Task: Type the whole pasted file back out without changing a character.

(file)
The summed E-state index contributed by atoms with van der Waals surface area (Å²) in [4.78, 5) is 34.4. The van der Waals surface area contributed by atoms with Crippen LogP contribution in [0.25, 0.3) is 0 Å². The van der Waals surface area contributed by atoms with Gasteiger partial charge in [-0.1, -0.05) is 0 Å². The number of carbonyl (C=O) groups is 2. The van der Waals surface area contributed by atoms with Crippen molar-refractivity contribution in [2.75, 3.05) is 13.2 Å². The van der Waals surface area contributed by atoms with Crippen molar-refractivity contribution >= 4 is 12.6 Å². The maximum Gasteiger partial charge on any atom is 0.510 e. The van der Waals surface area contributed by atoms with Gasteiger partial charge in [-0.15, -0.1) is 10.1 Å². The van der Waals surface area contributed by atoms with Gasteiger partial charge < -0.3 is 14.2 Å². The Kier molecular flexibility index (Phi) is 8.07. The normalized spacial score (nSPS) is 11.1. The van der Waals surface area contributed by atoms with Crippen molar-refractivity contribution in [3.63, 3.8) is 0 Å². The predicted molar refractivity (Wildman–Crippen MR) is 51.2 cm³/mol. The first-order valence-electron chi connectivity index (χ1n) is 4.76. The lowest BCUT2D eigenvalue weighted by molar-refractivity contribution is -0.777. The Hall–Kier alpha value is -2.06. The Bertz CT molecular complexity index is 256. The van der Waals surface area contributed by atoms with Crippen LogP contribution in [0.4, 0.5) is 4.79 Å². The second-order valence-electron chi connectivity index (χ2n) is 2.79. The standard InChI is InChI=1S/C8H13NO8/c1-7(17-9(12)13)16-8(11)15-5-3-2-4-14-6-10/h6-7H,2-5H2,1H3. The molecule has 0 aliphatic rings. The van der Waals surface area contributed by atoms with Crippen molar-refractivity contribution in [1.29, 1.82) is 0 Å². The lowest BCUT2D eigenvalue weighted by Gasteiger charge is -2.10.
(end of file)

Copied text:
The summed E-state index contributed by atoms with van der Waals surface area (Å²) in [4.78, 5) is 34.4. The van der Waals surface area contributed by atoms with Crippen LogP contribution in [0.25, 0.3) is 0 Å². The van der Waals surface area contributed by atoms with Gasteiger partial charge in [-0.1, -0.05) is 0 Å². The number of carbonyl (C=O) groups is 2. The van der Waals surface area contributed by atoms with Crippen molar-refractivity contribution in [2.75, 3.05) is 13.2 Å². The van der Waals surface area contributed by atoms with Crippen molar-refractivity contribution >= 4 is 12.6 Å². The maximum Gasteiger partial charge on any atom is 0.510 e. The van der Waals surface area contributed by atoms with Gasteiger partial charge in [-0.15, -0.1) is 10.1 Å². The van der Waals surface area contributed by atoms with Gasteiger partial charge < -0.3 is 14.2 Å². The Kier molecular flexibility index (Phi) is 8.07. The normalized spacial score (nSPS) is 11.1. The van der Waals surface area contributed by atoms with Crippen molar-refractivity contribution in [3.63, 3.8) is 0 Å². The predicted molar refractivity (Wildman–Crippen MR) is 51.2 cm³/mol. The first-order valence-electron chi connectivity index (χ1n) is 4.76. The lowest BCUT2D eigenvalue weighted by molar-refractivity contribution is -0.777. The Hall–Kier alpha value is -2.06. The Bertz CT molecular complexity index is 256. The van der Waals surface area contributed by atoms with Crippen LogP contribution in [0.4, 0.5) is 4.79 Å². The second-order valence-electron chi connectivity index (χ2n) is 2.79. The standard InChI is InChI=1S/C8H13NO8/c1-7(17-9(12)13)16-8(11)15-5-3-2-4-14-6-10/h6-7H,2-5H2,1H3. The molecule has 0 aliphatic rings. The van der Waals surface area contributed by atoms with Crippen molar-refractivity contribution in [1.29, 1.82) is 0 Å². The lowest BCUT2D eigenvalue weighted by Gasteiger charge is -2.10.